-A pretty walk can sometimes make you think about Britain and
France's shared history. The struggle for peace is not always the
rhetoric we hear on television, on the radio or read in the newspapers.
Sometimes life is at stake and that was the case here near the Gèverefuge in the Vercors.......
Un clic de souris fait
A mouse click enlarges the photo.
Starting from Autrans with snowshoes, or you can leave your car in the car park at Gève if the road is clear.
We take the path which leads to the 'Bec de l'Orient' and goes past the
Gève refuge . On the way, we pass a signpost that provides guidance for
walkers. This place is called 'L'Avion', and a monument is indicated....
Curiosity led us to this tragic and moving place .
During the last war, the resistance, hiding in what is now a shelter
for walkers, relied on air drops by the British Royal Air Force for
their supplies. This mountainous terrain is difficult enough, but on
the night of February 2nd, 1944, there was a snowstorm and thick fog,
the plane that brought weapons and ammunition for the French resistance
in theC3 shelter , crashed violently into the mountain causing a fire so intense that rescue attempts were unsuccessful.
Now we discover with much emotion, what remains of this unlucky aircraft
. A monument has been made with great respect. We lower our voices and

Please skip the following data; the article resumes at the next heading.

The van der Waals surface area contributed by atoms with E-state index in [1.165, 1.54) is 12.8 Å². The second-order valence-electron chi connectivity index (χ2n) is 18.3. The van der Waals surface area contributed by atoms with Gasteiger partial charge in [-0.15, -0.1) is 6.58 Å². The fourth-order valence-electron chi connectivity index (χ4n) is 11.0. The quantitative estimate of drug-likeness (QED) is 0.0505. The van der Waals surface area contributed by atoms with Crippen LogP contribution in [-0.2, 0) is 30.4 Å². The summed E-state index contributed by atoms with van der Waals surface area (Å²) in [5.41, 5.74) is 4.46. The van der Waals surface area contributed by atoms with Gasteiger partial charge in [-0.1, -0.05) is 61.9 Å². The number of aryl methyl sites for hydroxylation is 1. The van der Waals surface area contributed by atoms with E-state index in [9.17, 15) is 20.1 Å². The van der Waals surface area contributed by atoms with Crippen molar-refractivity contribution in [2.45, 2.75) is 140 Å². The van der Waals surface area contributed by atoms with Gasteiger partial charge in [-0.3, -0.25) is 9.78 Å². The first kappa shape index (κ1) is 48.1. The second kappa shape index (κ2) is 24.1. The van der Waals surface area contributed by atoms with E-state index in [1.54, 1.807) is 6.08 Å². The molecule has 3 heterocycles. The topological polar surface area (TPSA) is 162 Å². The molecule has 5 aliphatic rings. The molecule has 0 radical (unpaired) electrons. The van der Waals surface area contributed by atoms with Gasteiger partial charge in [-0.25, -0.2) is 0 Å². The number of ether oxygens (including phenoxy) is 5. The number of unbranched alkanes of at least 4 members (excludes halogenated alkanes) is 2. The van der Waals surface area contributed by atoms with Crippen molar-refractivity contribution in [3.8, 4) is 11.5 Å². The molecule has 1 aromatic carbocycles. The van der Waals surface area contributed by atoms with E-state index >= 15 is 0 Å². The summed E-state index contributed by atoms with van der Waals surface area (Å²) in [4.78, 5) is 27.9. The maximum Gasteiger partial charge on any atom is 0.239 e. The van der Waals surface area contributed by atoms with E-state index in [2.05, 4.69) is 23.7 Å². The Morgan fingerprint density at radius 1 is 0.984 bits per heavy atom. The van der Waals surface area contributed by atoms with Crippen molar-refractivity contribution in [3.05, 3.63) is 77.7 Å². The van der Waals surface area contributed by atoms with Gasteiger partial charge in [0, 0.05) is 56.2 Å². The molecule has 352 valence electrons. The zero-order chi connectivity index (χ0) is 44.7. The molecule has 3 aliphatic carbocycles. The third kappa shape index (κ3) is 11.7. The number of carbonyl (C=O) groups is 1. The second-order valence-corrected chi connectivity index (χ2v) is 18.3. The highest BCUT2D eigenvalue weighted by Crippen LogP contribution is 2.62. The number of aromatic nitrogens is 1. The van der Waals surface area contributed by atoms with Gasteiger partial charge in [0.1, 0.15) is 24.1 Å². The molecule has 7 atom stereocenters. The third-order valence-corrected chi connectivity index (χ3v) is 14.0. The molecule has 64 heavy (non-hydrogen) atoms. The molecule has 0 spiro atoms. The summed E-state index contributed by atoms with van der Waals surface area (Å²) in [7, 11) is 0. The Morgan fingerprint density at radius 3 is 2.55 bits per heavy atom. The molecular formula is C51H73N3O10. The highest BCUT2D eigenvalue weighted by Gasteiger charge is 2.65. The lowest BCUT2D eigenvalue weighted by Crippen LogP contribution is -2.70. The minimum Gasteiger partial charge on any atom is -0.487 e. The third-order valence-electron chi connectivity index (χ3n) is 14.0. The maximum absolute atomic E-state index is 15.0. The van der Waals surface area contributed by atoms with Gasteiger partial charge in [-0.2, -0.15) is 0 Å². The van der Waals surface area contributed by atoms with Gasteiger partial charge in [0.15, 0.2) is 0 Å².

read this simple panel and then look at the plate with seven names
engraved on it. Seven airmen who gave their lives for our peace.
Returning to the shelter, we see these same names on another plate
which before we had barely seen.
During the night of the 2nd February 1944, Flying
Officer Gerald Carroll, Sergeant Robert Clement, Sergeant Kenneth
Radford, Sergeant Peter Thompson and Sergeant Gordon Woodrow of the
Royal Air Force Volunteer Reserve and Flying Officer Arthur Reid
and Flying Sergeant James Taylor of the Royal Canadian Air Force
perished when their plane, aHalifax of 138 Squadron, RAF, crashed near the Bec de l'Orient in the Vercors.
Next day, the bodies were deposited in a nearby
grotto and then covered with snow. On the 22nd of August 1944, they are
buried in the civil cemetery of Autrans.
A plate was placed on the wall of the shelter at Gève in memory of
these seven airmen. A memorial stone, erected on the site of the
accident, was inaugurated on the 2nd of August, 2004.